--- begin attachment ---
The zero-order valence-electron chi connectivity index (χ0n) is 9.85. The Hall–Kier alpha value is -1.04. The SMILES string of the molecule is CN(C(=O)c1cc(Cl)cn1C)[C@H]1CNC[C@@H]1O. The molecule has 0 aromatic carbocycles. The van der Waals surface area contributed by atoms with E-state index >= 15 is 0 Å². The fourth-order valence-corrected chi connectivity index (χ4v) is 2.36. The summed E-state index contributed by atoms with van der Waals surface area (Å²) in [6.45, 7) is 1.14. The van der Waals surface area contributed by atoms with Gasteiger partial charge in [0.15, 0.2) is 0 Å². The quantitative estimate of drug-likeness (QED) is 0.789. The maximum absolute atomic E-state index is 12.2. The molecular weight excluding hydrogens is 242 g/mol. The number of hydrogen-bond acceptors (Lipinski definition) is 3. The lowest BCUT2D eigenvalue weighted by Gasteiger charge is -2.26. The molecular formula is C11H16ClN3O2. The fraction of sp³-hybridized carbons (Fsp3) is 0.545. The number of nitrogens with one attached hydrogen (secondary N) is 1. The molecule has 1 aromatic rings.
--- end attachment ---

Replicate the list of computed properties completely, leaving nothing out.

The zero-order valence-electron chi connectivity index (χ0n) is 9.85. The Hall–Kier alpha value is -1.04. The SMILES string of the molecule is CN(C(=O)c1cc(Cl)cn1C)[C@H]1CNC[C@@H]1O. The molecule has 0 aromatic carbocycles. The van der Waals surface area contributed by atoms with E-state index >= 15 is 0 Å². The fourth-order valence-corrected chi connectivity index (χ4v) is 2.36. The summed E-state index contributed by atoms with van der Waals surface area (Å²) in [6.45, 7) is 1.14. The van der Waals surface area contributed by atoms with Gasteiger partial charge in [0.15, 0.2) is 0 Å². The quantitative estimate of drug-likeness (QED) is 0.789. The maximum absolute atomic E-state index is 12.2. The molecular weight excluding hydrogens is 242 g/mol. The number of hydrogen-bond acceptors (Lipinski definition) is 3. The lowest BCUT2D eigenvalue weighted by Gasteiger charge is -2.26. The molecular formula is C11H16ClN3O2. The fraction of sp³-hybridized carbons (Fsp3) is 0.545. The number of nitrogens with one attached hydrogen (secondary N) is 1. The molecule has 1 aromatic rings.